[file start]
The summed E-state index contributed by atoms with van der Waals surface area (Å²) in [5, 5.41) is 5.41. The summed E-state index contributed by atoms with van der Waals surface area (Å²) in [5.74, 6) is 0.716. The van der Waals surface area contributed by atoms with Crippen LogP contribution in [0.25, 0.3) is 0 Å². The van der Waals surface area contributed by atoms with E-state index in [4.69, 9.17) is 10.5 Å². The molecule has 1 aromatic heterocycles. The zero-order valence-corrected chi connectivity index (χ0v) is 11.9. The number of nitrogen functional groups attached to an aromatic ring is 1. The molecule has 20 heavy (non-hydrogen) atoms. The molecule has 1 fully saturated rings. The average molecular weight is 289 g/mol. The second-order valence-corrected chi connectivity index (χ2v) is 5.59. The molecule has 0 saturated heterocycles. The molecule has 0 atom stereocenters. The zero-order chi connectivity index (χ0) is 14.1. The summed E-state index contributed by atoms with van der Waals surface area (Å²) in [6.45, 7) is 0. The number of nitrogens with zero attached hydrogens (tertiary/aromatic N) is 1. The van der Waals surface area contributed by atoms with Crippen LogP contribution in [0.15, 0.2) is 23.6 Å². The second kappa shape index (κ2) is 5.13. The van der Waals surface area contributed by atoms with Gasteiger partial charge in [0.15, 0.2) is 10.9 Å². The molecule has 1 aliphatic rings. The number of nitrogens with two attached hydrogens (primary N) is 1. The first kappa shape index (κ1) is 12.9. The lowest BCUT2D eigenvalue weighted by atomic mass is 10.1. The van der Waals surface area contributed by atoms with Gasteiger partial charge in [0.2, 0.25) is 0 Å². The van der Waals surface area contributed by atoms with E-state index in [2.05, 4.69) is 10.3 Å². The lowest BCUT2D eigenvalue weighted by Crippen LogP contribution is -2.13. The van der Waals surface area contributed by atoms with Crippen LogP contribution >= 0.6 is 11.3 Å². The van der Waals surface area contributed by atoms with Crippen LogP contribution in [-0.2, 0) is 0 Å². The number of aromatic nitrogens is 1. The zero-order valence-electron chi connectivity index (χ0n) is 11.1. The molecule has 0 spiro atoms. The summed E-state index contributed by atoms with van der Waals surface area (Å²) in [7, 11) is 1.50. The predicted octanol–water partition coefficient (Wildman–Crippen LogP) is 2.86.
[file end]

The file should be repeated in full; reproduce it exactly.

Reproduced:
The summed E-state index contributed by atoms with van der Waals surface area (Å²) in [5, 5.41) is 5.41. The summed E-state index contributed by atoms with van der Waals surface area (Å²) in [5.74, 6) is 0.716. The van der Waals surface area contributed by atoms with Crippen LogP contribution in [0.25, 0.3) is 0 Å². The van der Waals surface area contributed by atoms with E-state index in [4.69, 9.17) is 10.5 Å². The molecule has 1 aromatic heterocycles. The zero-order valence-corrected chi connectivity index (χ0v) is 11.9. The number of nitrogen functional groups attached to an aromatic ring is 1. The molecule has 20 heavy (non-hydrogen) atoms. The molecule has 1 fully saturated rings. The average molecular weight is 289 g/mol. The second-order valence-corrected chi connectivity index (χ2v) is 5.59. The molecule has 0 saturated heterocycles. The molecule has 0 atom stereocenters. The zero-order chi connectivity index (χ0) is 14.1. The summed E-state index contributed by atoms with van der Waals surface area (Å²) in [6.45, 7) is 0. The number of nitrogens with zero attached hydrogens (tertiary/aromatic N) is 1. The van der Waals surface area contributed by atoms with Crippen LogP contribution in [0.15, 0.2) is 23.6 Å². The second kappa shape index (κ2) is 5.13. The van der Waals surface area contributed by atoms with Gasteiger partial charge in [0.15, 0.2) is 10.9 Å². The molecule has 1 aliphatic rings. The number of nitrogens with two attached hydrogens (primary N) is 1. The first kappa shape index (κ1) is 12.9. The lowest BCUT2D eigenvalue weighted by atomic mass is 10.1. The van der Waals surface area contributed by atoms with Gasteiger partial charge in [0.2, 0.25) is 0 Å². The van der Waals surface area contributed by atoms with E-state index in [2.05, 4.69) is 10.3 Å². The lowest BCUT2D eigenvalue weighted by Crippen LogP contribution is -2.13. The van der Waals surface area contributed by atoms with Crippen LogP contribution >= 0.6 is 11.3 Å². The van der Waals surface area contributed by atoms with Crippen LogP contribution in [-0.2, 0) is 0 Å². The number of aromatic nitrogens is 1. The zero-order valence-electron chi connectivity index (χ0n) is 11.1. The molecule has 0 spiro atoms. The summed E-state index contributed by atoms with van der Waals surface area (Å²) in [7, 11) is 1.50. The predicted octanol–water partition coefficient (Wildman–Crippen LogP) is 2.86.